This is a survey talk on zeta functions built from the spectrum of Laplace-type operators on Riemannian manifolds. Because the spectrum is unknown in general, standard number theoretic techniques involving functional equations, product formulas, and locations of zeros can't be handled. However, in parallel to number theory, special values of zeta functions have geometric significance. Geometric zeta functions have the advantage of fitting into infinite dimensional families parametrized by Riemannian metrics, and the use of supersymmetric techniques leads to a zeta function approach to the Atiyah-Singer index theorem. In the case of arithmetic quotients of algebraic groups, there is a relation between a special value of an L-function and the special value of a geometric variant of a zeta function, but such direct connections seem rare.

2/24 (5pm) Chan-Ho Kim, Korea Institute for Advanced Study

On the Fitting ideals of Selmer groups of modular forms

In 1980's, Mazur and Tate studied ``Iwasawa theory for elliptic curves over finite abelian extensions" and formulated various related conjectures. One of their conjectures says that the analytically defined Mazur-Tate element lies in the Fitting ideal of the dual Selmer group of an elliptic curve. We discuss some cases of the conjecture for modular forms of higher weight.

1/29 Gautier Ponsinet, University of Genoa

Universal norms of $p$-adic Galois representations and the Fargues-Fontaine curve. (On a question by J. Coates & R. Greenberg.)

In 1996, Coates and Greenberg computed explicitly the module of universal norms associated with an abelian variety in a perfectoid field extension. The computation of this module is essential to Iwasawa theory, notably to prove "control theorems" for Selmer groups generalising Mazur's foundational work on the Iwasawa theory of abelian varieties over $\mathbb{Z}_p$-extensions. Coates and Greenberg then raised the natural question on possible generalisations of their result to general motives. In this talk, I will present a new approach to this question relying on the classification of vector bundles over the Fargues-Fontaine curve, which enables to answer Coates and Greenberg's question affirmatively in new cases.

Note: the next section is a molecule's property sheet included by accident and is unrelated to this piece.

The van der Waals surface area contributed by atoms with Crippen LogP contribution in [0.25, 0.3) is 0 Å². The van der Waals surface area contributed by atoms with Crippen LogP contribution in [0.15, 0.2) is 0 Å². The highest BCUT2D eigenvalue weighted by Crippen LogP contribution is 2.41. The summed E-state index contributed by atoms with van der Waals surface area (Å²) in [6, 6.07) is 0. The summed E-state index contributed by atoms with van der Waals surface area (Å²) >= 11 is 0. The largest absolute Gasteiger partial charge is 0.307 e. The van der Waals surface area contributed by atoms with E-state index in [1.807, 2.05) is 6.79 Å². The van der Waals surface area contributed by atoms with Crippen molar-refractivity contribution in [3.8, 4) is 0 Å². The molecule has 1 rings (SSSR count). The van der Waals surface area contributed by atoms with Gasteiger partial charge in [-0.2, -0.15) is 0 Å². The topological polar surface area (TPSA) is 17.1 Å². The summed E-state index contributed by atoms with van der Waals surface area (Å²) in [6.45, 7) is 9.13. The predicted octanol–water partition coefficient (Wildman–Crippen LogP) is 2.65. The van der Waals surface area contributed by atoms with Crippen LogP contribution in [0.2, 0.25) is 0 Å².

2021 **↑**

12/4 Alex Reamy, Arizona State

Torsion Groups of Elliptic Curves over Zp-Extensions of Q

I will discuss a paper by Michael Chou, Harris Daniels, Ivan Krijan,

and Filip Najman which, for an elliptic curve E/Q, computes all possible torsion

groups E(Q∞,p)tors, with Q∞,p representing the Zp-extension of Q. The paper

demonstrates that E(Q∞,p)tors = E(Q)tors for all primes p ≥ 5; however, in

the cases p = 2 or 3, there are infinitely many elliptic curves (with distinct

j-invariants) where torsion grows from Q to Q∞,p.

11/20 Jeffrey Hatley, Union College

Iwasawa theory in the positive rank setting

Given two p-ordinary elliptic curves with the same mod p Galois representation, Greenberg and Vatsal showed that their Iwasawa mu- and lambda-invariants ( over the cyclotomic Z_p-extension of Q) were related by an explicit formula. As an immediate consequence, this made it possible to propogate information about Iwasawa Main Conjecture in p-adic families of elliptic curves, while other applications have been found in recent years. The methods of Greenberg-Vatsal were later generalized to more general modular forms in both the p-ordinary and p-nonordinary settings, but most of these results assumed that the relevant Selmer groups were cotorsion Iwasawa modules. This talk will discuss the history of this theory before highlighting some recent work, joint with Antonio Lei, that extends the Greenberg-Vatsal methods to Selmer groups of positive corank.

11/13 Spencer Cvitanov, Arizona State

Iwasawa Theory and Lambda modules of Zp extensions

In 1973 Kenkichi Iwasawa sent a paper to Andre Weil. The paper details much of the algebraic properties associated to Zp extensions of number fields, including the structure of the class groups in relation to the unramified extension of our Zp extension. This talk we detail the topics covered in this paper in relation to self adjoint Lambda modules. The purpose is to explain a connection between the self adjoint modules and understanding the galois group of the maximal unramified extension of a Zp extension. This is a critical area in using the main conjecture of Iwasawa theory.

11/6 Matt Stokes, Arizona State

Bounds on Iwasawa Invariants

I'll briefly review p-adic measure theory and define the Iwasawa invariants for a basic Z_p-extension over an abelian number field. Then I'll present a paper that finds bounds for the lambda-invariant, as well as an alternative proof that the mu-invariant is zero.

10/30 Juliette Bruce, UC Berkeley

The top weight cohomology of A_g

I will discuss recent work calculating the top weight cohomology of the moduli space A_g of principally polarized abelian varieties of dimension g for small values of g. The key idea is that this piece of cohomology is encoded combinatorially via the relationship between the boundary complex of a compactification of A_g and the moduli space of tropical abelian varieties. This is joint work with Madeline Brandt, Melody Chan, Margarida Melo, Gwyneth Moreland, and Corey Wolfe.

2020 **↑**